Senate Bill 400: Employment Protections for Stalking Victims

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Senate Bill 400: Employment Protections for Stalking Victims

Employment Discrimination Protections Expanded to Include Victims of Stalking


Effective January 1, 2014, Senate Bill 400 (“SB 400”) amended California Labor Code Sections 230 and 230.1 to extend the protections afforded to victims of domestic violence and sexual assault against discharge, discrimination, and retaliation, to employees who are the victims of stalking.  Before this amendment, Labor Code Section 230 prohibited employers from threatening to discharge, discharging, discriminating against, or retaliating against an employee who was the victim of domestic violence or sexual assault for taking time off from work to get court relief “to help ensure the health, safety or welfare of the [employee] or his or her child.”  Similarly, in the case of employers with 25 or more employees, Labor Code Section 230.1 prohibited the employer from threatening to discharge, discharging, discriminating against, or retaliating against employees who are victims of sexual assault or domestic violence.  These prohibitions now also extend to victims of stalking.


Labor Code Section 230, as amended, defines “stalking” as it is defined by either California Penal Code Section 646.9 or Civil Code Section 1708.7:



                                                       Any person who willfully, maliciously and repeatedly follows or
                                                       willfully and maliciously harasses another person and who makes a
                                                       credible threat with the intent to place that person in reasonable
                                                       fear for his or her safety, or the safety of his or her immediate family….


or any person “engaged in a pattern of conduct the intent of which was to follow, alarm, or harass the plaintiff.”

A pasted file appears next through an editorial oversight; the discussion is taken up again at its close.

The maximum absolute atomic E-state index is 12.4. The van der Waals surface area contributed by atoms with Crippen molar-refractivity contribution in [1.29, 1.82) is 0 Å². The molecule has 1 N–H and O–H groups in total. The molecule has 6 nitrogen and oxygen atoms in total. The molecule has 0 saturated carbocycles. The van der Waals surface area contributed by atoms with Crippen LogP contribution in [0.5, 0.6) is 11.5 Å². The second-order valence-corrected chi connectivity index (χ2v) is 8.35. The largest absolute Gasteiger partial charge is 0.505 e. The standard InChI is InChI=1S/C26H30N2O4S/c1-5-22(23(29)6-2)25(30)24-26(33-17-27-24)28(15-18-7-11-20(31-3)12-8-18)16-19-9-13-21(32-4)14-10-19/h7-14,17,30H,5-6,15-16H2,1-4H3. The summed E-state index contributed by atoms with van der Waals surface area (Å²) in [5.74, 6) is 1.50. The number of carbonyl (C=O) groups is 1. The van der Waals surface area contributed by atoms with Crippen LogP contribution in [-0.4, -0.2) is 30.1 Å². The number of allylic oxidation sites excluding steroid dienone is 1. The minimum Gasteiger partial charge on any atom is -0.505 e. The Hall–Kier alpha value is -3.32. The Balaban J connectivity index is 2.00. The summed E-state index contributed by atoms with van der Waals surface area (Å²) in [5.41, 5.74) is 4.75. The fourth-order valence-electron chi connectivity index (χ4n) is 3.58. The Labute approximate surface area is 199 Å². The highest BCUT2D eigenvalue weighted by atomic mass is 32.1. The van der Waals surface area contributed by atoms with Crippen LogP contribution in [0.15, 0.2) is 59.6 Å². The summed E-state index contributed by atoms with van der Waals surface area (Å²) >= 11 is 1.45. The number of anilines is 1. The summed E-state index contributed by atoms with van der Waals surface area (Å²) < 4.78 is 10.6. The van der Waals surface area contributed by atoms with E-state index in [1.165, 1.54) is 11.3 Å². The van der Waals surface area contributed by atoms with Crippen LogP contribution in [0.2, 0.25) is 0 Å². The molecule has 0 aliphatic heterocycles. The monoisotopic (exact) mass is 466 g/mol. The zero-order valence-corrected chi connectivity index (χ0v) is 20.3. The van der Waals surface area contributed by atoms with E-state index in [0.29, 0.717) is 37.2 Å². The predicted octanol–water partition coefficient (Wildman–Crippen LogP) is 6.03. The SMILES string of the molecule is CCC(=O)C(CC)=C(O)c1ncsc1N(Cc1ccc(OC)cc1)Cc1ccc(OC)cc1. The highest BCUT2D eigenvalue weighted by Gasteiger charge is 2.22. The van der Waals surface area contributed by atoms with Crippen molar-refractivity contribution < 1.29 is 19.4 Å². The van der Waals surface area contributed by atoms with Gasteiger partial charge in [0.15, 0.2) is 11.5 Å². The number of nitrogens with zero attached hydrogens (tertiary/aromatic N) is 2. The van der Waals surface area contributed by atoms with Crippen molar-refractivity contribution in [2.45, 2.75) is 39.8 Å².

The prohibitions against discrimination, retaliation, harassment and discharge will apply where the employee has given notice to the employer of his or her status as a victim, or the employer has “actual knowledge of the status.”  (Labor Code § 230(e).)



Reasonable Accommodations for Workplace Safety Now Required


Another significant aspect of the new law is that it now requires employers who become aware of an employee’s status as a victim of stalking, domestic violence or sexual assault, to engage in a “timely, good faith, and interactive process to determine the effective reasonable accommodations” when that employee requests a reasonable workplace safety accommodation..  (Labor Code § 230(f)(1), (3)-(4).)  To trigger the interactive process, the employee must disclose her or her status as a victim of stalking, domestic violence or sexual assault.  Subsequently, the employer must treat as confidential and not disclose any verbal or written statements orrecords provided to the employer as evidence of the employee’s victim status.  These materialscannot be disclosed except as required by state or federal law, or as necessary to protect the employee’s safety in the workplace.  Further, the employee must be notified prior to any authorized disclosure.